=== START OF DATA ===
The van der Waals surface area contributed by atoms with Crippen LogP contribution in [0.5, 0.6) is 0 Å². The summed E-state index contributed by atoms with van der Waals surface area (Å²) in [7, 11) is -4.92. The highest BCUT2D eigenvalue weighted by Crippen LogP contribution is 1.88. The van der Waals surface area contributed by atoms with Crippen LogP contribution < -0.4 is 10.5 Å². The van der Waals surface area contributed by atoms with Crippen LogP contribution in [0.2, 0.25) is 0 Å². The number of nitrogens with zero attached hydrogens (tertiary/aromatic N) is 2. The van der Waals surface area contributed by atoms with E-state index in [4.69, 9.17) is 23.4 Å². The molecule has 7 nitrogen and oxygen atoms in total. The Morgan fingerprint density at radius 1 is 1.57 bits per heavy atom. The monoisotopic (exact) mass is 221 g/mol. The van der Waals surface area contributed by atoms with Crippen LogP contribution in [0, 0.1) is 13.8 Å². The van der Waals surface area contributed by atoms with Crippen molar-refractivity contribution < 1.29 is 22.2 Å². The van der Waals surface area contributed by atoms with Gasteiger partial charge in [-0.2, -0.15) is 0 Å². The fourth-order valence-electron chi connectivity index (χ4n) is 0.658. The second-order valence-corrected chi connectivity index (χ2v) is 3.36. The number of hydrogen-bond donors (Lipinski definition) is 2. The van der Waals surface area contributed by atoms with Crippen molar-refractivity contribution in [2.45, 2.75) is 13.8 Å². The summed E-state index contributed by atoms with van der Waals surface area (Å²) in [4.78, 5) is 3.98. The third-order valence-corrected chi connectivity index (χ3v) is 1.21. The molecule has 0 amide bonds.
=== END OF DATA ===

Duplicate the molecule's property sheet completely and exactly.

The van der Waals surface area contributed by atoms with Crippen LogP contribution in [0.5, 0.6) is 0 Å². The summed E-state index contributed by atoms with van der Waals surface area (Å²) in [7, 11) is -4.92. The highest BCUT2D eigenvalue weighted by Crippen LogP contribution is 1.88. The van der Waals surface area contributed by atoms with Crippen LogP contribution < -0.4 is 10.5 Å². The van der Waals surface area contributed by atoms with Crippen LogP contribution in [0.2, 0.25) is 0 Å². The number of nitrogens with zero attached hydrogens (tertiary/aromatic N) is 2. The van der Waals surface area contributed by atoms with E-state index in [4.69, 9.17) is 23.4 Å². The molecule has 7 nitrogen and oxygen atoms in total. The Morgan fingerprint density at radius 1 is 1.57 bits per heavy atom. The monoisotopic (exact) mass is 221 g/mol. The van der Waals surface area contributed by atoms with Crippen LogP contribution in [0, 0.1) is 13.8 Å². The van der Waals surface area contributed by atoms with Crippen molar-refractivity contribution < 1.29 is 22.2 Å². The van der Waals surface area contributed by atoms with Gasteiger partial charge in [-0.2, -0.15) is 0 Å². The fourth-order valence-electron chi connectivity index (χ4n) is 0.658. The second-order valence-corrected chi connectivity index (χ2v) is 3.36. The number of hydrogen-bond donors (Lipinski definition) is 2. The van der Waals surface area contributed by atoms with Crippen molar-refractivity contribution in [2.45, 2.75) is 13.8 Å². The summed E-state index contributed by atoms with van der Waals surface area (Å²) in [4.78, 5) is 3.98. The third-order valence-corrected chi connectivity index (χ3v) is 1.21. The molecule has 0 amide bonds.